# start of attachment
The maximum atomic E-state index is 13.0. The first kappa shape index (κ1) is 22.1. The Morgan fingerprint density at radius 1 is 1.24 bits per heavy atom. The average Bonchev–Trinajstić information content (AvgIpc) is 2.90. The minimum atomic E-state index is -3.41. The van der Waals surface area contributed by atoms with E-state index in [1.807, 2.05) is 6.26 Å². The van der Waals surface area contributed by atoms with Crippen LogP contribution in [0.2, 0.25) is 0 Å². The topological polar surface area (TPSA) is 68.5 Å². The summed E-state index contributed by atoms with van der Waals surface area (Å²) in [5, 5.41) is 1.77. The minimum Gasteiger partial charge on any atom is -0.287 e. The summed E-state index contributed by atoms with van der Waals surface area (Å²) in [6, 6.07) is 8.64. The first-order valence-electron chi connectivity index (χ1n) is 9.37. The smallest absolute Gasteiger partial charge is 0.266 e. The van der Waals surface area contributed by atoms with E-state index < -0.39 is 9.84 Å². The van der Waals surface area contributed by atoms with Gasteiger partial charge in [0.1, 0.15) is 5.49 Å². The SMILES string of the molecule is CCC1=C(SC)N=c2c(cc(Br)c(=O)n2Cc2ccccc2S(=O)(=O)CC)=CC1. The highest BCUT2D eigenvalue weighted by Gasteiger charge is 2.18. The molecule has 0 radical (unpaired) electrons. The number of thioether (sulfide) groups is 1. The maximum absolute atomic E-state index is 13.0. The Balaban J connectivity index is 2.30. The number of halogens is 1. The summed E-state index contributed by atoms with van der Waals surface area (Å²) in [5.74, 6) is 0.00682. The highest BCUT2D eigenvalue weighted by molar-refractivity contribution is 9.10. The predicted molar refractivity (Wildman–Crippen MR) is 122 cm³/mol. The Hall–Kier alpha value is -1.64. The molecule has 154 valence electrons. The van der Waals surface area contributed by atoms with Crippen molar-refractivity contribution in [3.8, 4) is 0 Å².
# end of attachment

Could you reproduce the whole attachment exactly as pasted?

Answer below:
The maximum atomic E-state index is 13.0. The first kappa shape index (κ1) is 22.1. The Morgan fingerprint density at radius 1 is 1.24 bits per heavy atom. The average Bonchev–Trinajstić information content (AvgIpc) is 2.90. The minimum atomic E-state index is -3.41. The van der Waals surface area contributed by atoms with E-state index in [1.807, 2.05) is 6.26 Å². The van der Waals surface area contributed by atoms with Crippen LogP contribution in [0.2, 0.25) is 0 Å². The topological polar surface area (TPSA) is 68.5 Å². The summed E-state index contributed by atoms with van der Waals surface area (Å²) in [5, 5.41) is 1.77. The minimum Gasteiger partial charge on any atom is -0.287 e. The summed E-state index contributed by atoms with van der Waals surface area (Å²) in [6, 6.07) is 8.64. The first-order valence-electron chi connectivity index (χ1n) is 9.37. The smallest absolute Gasteiger partial charge is 0.266 e. The van der Waals surface area contributed by atoms with E-state index < -0.39 is 9.84 Å². The van der Waals surface area contributed by atoms with Gasteiger partial charge in [0.1, 0.15) is 5.49 Å². The SMILES string of the molecule is CCC1=C(SC)N=c2c(cc(Br)c(=O)n2Cc2ccccc2S(=O)(=O)CC)=CC1. The highest BCUT2D eigenvalue weighted by Gasteiger charge is 2.18. The molecule has 0 radical (unpaired) electrons. The number of thioether (sulfide) groups is 1. The maximum absolute atomic E-state index is 13.0. The Balaban J connectivity index is 2.30. The number of halogens is 1. The summed E-state index contributed by atoms with van der Waals surface area (Å²) in [5.74, 6) is 0.00682. The highest BCUT2D eigenvalue weighted by molar-refractivity contribution is 9.10. The predicted molar refractivity (Wildman–Crippen MR) is 122 cm³/mol. The Hall–Kier alpha value is -1.64. The molecule has 154 valence electrons. The van der Waals surface area contributed by atoms with Crippen molar-refractivity contribution in [3.8, 4) is 0 Å².